Boisvenu unexpectedly opened up to reporters Tuesday about the details of his relationship with former aide Isabelle Lapointe, and the difficult breakdown of his marriage.
He had been forced to admit last month that he had carried on a relationship with Lapointe. Boisvenu, who often takes on the role of French spokesman for the Conservatives on law-and-order issues, said the affair began after he hired Lapointe.
The senator now says the ethics officer told him last spring that the relationship constituted a potential conflict of interest and that Boisvenu should either end it or fire the woman. But the senator did not take immediate action.
"During the months that followed, it was the subject of a discussion between her and I," Boisvenu said.
"We got to the fall, the end of the fall of 2012, and said OK, we have to end this relationship or if the relationship continues she has to work elsewhere. When the issue became known publicly, that accelerated things."
The Senate ethics officer's office would not comment on the Boisvenu case. But spokeswoman Louise Dalphy said "the office does not have a policing function."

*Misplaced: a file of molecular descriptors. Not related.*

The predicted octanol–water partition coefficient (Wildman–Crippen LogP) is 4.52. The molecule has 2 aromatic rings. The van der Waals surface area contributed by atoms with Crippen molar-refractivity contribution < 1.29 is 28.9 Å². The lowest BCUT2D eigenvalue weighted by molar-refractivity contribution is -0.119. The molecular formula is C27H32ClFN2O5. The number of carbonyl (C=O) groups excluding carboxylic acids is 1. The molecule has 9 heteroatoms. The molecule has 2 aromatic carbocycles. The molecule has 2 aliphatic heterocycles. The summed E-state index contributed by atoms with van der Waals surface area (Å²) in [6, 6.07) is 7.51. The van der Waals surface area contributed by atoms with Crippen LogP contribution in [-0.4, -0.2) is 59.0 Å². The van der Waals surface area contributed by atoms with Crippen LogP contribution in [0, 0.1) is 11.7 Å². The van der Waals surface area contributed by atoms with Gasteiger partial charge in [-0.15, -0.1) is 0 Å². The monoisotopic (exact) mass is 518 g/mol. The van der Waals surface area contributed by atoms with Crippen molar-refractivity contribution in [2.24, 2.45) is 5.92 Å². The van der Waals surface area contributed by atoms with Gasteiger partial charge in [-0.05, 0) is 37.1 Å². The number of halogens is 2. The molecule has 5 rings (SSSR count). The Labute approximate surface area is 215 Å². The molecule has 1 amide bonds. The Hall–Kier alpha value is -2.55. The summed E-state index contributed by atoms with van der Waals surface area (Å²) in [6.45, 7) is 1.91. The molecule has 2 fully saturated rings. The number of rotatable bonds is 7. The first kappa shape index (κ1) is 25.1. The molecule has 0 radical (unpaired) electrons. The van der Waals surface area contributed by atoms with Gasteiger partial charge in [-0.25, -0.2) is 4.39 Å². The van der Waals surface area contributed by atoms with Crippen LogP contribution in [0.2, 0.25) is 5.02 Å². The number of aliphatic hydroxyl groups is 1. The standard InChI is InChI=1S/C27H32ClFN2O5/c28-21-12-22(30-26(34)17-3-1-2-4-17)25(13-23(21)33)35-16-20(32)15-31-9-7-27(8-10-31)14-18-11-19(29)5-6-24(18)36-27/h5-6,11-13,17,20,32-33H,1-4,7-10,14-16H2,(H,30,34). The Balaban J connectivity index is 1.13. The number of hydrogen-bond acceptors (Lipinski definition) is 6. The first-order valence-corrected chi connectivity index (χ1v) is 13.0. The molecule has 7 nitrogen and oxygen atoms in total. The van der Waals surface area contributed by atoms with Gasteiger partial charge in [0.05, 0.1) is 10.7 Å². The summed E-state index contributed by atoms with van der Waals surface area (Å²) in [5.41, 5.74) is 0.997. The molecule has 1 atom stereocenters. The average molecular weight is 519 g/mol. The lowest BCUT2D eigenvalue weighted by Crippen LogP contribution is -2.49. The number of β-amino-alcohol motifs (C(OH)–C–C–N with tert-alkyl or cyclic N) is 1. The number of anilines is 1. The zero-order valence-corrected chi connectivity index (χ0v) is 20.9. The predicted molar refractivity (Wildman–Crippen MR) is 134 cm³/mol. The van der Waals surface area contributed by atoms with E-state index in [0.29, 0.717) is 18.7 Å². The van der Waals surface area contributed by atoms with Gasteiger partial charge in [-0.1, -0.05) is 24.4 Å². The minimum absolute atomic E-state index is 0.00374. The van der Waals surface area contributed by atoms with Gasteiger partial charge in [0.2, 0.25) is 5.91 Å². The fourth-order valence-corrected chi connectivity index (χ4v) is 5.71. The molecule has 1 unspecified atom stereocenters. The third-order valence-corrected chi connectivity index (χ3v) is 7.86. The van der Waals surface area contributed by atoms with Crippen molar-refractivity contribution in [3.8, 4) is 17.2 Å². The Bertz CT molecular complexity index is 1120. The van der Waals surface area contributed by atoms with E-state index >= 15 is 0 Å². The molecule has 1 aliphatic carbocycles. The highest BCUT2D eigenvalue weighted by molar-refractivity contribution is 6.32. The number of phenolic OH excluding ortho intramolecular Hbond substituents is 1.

While Boisvenu's marriage was falling apart, he lived with Lapointe near Ottawa for three months while collecting a minor accommodation stipend. He later repaid the $900 to guard against any suggestion of impropriety.
Boisvenu concedes the ethics officer's advice was "relatively clear," but that his personal situation was in flux.
"It was a relationship that came and went, like the one with my wife, because I was completely torn between the two," Boisvenu said.
Lapointe eventually left his employ to work elsewhere in the Senate on March 11. Boisvenu said it was a difficult decision.
"It's like the motivation at work, the energy in the office has completely disappeared," he said.
"My assistant, she was the heart of the office ... really the glue, I mean, between my political assistant and the office. When that disappeared...everything crushed, crumbled."
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